Thursday, 28 February 2013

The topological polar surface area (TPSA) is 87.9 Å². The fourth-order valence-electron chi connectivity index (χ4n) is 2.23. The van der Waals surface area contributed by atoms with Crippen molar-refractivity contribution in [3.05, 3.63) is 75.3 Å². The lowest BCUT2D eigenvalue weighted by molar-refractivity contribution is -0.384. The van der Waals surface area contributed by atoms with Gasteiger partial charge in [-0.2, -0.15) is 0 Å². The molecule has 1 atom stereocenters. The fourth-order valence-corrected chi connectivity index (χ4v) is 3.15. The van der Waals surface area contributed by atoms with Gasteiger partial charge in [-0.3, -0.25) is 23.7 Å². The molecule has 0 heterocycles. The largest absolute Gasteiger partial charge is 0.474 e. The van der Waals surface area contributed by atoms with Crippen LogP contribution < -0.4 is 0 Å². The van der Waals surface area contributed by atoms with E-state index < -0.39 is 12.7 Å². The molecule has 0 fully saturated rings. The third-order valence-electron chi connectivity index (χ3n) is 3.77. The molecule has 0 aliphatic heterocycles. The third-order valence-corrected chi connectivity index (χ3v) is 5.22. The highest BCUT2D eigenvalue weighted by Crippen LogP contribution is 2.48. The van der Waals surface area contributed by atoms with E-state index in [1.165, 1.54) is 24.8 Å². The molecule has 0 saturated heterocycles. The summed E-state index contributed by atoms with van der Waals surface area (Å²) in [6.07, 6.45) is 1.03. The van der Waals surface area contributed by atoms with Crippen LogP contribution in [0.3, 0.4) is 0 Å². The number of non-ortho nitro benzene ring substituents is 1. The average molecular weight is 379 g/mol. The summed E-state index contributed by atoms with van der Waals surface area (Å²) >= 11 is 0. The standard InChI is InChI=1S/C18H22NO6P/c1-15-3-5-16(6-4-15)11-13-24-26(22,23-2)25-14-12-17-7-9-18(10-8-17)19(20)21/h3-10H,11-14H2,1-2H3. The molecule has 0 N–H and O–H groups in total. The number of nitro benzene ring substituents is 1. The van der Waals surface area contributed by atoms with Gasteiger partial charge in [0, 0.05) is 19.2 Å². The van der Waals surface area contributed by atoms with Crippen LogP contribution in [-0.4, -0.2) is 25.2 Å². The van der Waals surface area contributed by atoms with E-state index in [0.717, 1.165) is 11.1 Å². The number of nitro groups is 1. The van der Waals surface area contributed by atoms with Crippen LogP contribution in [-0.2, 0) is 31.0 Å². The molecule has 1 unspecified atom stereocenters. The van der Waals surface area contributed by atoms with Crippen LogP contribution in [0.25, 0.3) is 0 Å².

Abell is a neighborhood located in the north-central area of Baltimore, Maryland, United States. It is considered to be part of Charles Village, Baltimore. Abell is a predominantly residential community that structurally conforms to a grid street pattern established in the area during the first quarter of the 20th century. However, remnants of earlier diagonal roads still exist in the neighborhood—today's Merryman Lane, and the truncated Vineyard Lane, both of which are in the northeast section of the area. The Abell neighborhood, like Abell Avenue, derives its name from the Abell family, longtime owners of the Baltimore Sun newspapers. The Abell family owned a large summer estate known as Guilford, which was located a short distance north of today's Abell community. The majority of residential structures in Abell are row houses of medium-to-large size. East of Barclay Street in the northern portion is a number of interesting late-19th-century individual frame structures which remain from the former Victorian-era village of Waverly. Scattered throughout the community are a number of small apartment buildings. Mixed residential and commercial uses are prevalent along Green mount Avenue. Since the 1950s, portions of the community's southeast section have been dedicated to light industrial and educational use. Early in its development, during the 'Teens and 1920's, Abell was known for its well-constructed row houses and such plumbing amenities as running water and indoor sanitary provisions. Daylight houses, which allowed light into all rooms, were built mostly by Edward J.Storck in the northern blocks. Areas to the south were developed with bay window, porch-front row houses. These new blocks were advertised as being in the Guilford area, thereby capitalizing on their proximity to that wealthier neighborhood to the north.